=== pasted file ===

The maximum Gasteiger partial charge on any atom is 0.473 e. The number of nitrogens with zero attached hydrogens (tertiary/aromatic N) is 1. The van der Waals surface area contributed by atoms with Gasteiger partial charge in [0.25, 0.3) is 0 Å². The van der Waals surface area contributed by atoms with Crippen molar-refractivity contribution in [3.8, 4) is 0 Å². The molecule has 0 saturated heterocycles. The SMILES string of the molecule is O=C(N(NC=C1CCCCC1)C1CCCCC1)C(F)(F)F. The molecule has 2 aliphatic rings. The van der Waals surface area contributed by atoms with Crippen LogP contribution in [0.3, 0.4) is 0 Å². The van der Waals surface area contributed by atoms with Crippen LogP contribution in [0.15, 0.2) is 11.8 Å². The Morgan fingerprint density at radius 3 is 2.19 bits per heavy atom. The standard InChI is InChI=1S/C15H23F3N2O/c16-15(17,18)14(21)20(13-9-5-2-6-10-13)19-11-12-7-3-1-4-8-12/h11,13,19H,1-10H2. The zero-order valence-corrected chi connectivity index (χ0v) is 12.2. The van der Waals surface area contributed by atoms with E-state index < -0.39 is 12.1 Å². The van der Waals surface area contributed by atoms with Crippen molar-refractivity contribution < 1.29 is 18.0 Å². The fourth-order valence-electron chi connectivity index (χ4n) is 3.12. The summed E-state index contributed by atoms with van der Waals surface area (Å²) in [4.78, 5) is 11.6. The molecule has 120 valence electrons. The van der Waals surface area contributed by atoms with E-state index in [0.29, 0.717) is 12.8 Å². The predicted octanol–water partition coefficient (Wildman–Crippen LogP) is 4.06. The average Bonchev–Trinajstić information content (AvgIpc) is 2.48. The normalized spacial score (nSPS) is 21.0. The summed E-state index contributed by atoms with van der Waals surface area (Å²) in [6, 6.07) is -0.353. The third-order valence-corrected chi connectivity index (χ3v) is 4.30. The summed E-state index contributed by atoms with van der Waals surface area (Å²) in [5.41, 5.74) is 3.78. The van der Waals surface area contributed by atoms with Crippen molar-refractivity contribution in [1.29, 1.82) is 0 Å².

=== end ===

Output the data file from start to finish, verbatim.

The maximum Gasteiger partial charge on any atom is 0.473 e. The number of nitrogens with zero attached hydrogens (tertiary/aromatic N) is 1. The van der Waals surface area contributed by atoms with Gasteiger partial charge in [0.25, 0.3) is 0 Å². The van der Waals surface area contributed by atoms with Crippen molar-refractivity contribution in [3.8, 4) is 0 Å². The molecule has 0 saturated heterocycles. The SMILES string of the molecule is O=C(N(NC=C1CCCCC1)C1CCCCC1)C(F)(F)F. The molecule has 2 aliphatic rings. The van der Waals surface area contributed by atoms with Crippen LogP contribution in [0.3, 0.4) is 0 Å². The van der Waals surface area contributed by atoms with Crippen LogP contribution in [0.15, 0.2) is 11.8 Å². The Morgan fingerprint density at radius 3 is 2.19 bits per heavy atom. The standard InChI is InChI=1S/C15H23F3N2O/c16-15(17,18)14(21)20(13-9-5-2-6-10-13)19-11-12-7-3-1-4-8-12/h11,13,19H,1-10H2. The zero-order valence-corrected chi connectivity index (χ0v) is 12.2. The van der Waals surface area contributed by atoms with E-state index < -0.39 is 12.1 Å². The van der Waals surface area contributed by atoms with Crippen molar-refractivity contribution < 1.29 is 18.0 Å². The fourth-order valence-electron chi connectivity index (χ4n) is 3.12. The summed E-state index contributed by atoms with van der Waals surface area (Å²) in [4.78, 5) is 11.6. The molecule has 120 valence electrons. The van der Waals surface area contributed by atoms with E-state index in [0.29, 0.717) is 12.8 Å². The predicted octanol–water partition coefficient (Wildman–Crippen LogP) is 4.06. The average Bonchev–Trinajstić information content (AvgIpc) is 2.48. The normalized spacial score (nSPS) is 21.0. The summed E-state index contributed by atoms with van der Waals surface area (Å²) in [6, 6.07) is -0.353. The third-order valence-corrected chi connectivity index (χ3v) is 4.30. The summed E-state index contributed by atoms with van der Waals surface area (Å²) in [5.41, 5.74) is 3.78. The van der Waals surface area contributed by atoms with Crippen molar-refractivity contribution in [1.29, 1.82) is 0 Å².